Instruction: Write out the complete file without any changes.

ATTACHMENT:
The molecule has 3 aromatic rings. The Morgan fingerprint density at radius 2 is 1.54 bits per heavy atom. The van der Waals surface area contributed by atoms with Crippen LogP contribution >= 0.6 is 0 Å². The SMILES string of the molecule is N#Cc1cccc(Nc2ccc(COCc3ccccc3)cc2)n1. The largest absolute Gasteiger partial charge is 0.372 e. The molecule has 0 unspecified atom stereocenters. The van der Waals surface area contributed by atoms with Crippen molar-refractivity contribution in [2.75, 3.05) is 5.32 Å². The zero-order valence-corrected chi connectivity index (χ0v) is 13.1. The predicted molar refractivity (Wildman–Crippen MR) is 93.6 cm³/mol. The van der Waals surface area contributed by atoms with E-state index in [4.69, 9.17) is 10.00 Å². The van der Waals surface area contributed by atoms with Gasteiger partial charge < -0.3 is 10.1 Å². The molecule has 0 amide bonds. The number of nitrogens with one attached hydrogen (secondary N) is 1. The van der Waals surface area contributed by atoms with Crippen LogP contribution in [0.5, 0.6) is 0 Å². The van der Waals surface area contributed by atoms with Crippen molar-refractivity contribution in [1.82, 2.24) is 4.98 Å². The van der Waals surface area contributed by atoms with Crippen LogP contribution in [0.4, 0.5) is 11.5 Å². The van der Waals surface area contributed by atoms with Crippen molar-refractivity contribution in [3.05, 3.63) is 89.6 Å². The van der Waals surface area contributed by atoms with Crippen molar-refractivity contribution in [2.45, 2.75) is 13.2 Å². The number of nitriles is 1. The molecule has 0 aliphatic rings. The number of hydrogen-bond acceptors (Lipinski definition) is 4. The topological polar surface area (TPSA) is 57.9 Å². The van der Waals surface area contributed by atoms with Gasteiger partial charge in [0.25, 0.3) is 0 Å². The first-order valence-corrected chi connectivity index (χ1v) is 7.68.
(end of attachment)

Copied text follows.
The molecule has 3 aromatic rings. The Morgan fingerprint density at radius 2 is 1.54 bits per heavy atom. The van der Waals surface area contributed by atoms with Crippen LogP contribution >= 0.6 is 0 Å². The SMILES string of the molecule is N#Cc1cccc(Nc2ccc(COCc3ccccc3)cc2)n1. The largest absolute Gasteiger partial charge is 0.372 e. The molecule has 0 unspecified atom stereocenters. The van der Waals surface area contributed by atoms with Crippen molar-refractivity contribution in [2.75, 3.05) is 5.32 Å². The zero-order valence-corrected chi connectivity index (χ0v) is 13.1. The predicted molar refractivity (Wildman–Crippen MR) is 93.6 cm³/mol. The van der Waals surface area contributed by atoms with E-state index in [4.69, 9.17) is 10.00 Å². The van der Waals surface area contributed by atoms with Gasteiger partial charge < -0.3 is 10.1 Å². The molecule has 0 amide bonds. The number of nitrogens with one attached hydrogen (secondary N) is 1. The van der Waals surface area contributed by atoms with Crippen LogP contribution in [0.5, 0.6) is 0 Å². The van der Waals surface area contributed by atoms with Crippen molar-refractivity contribution in [1.82, 2.24) is 4.98 Å². The van der Waals surface area contributed by atoms with Crippen LogP contribution in [0.4, 0.5) is 11.5 Å². The van der Waals surface area contributed by atoms with Crippen molar-refractivity contribution in [3.05, 3.63) is 89.6 Å². The van der Waals surface area contributed by atoms with Crippen molar-refractivity contribution in [2.45, 2.75) is 13.2 Å². The number of nitriles is 1. The molecule has 0 aliphatic rings. The number of hydrogen-bond acceptors (Lipinski definition) is 4. The topological polar surface area (TPSA) is 57.9 Å². The van der Waals surface area contributed by atoms with Gasteiger partial charge in [0.25, 0.3) is 0 Å². The first-order valence-corrected chi connectivity index (χ1v) is 7.68.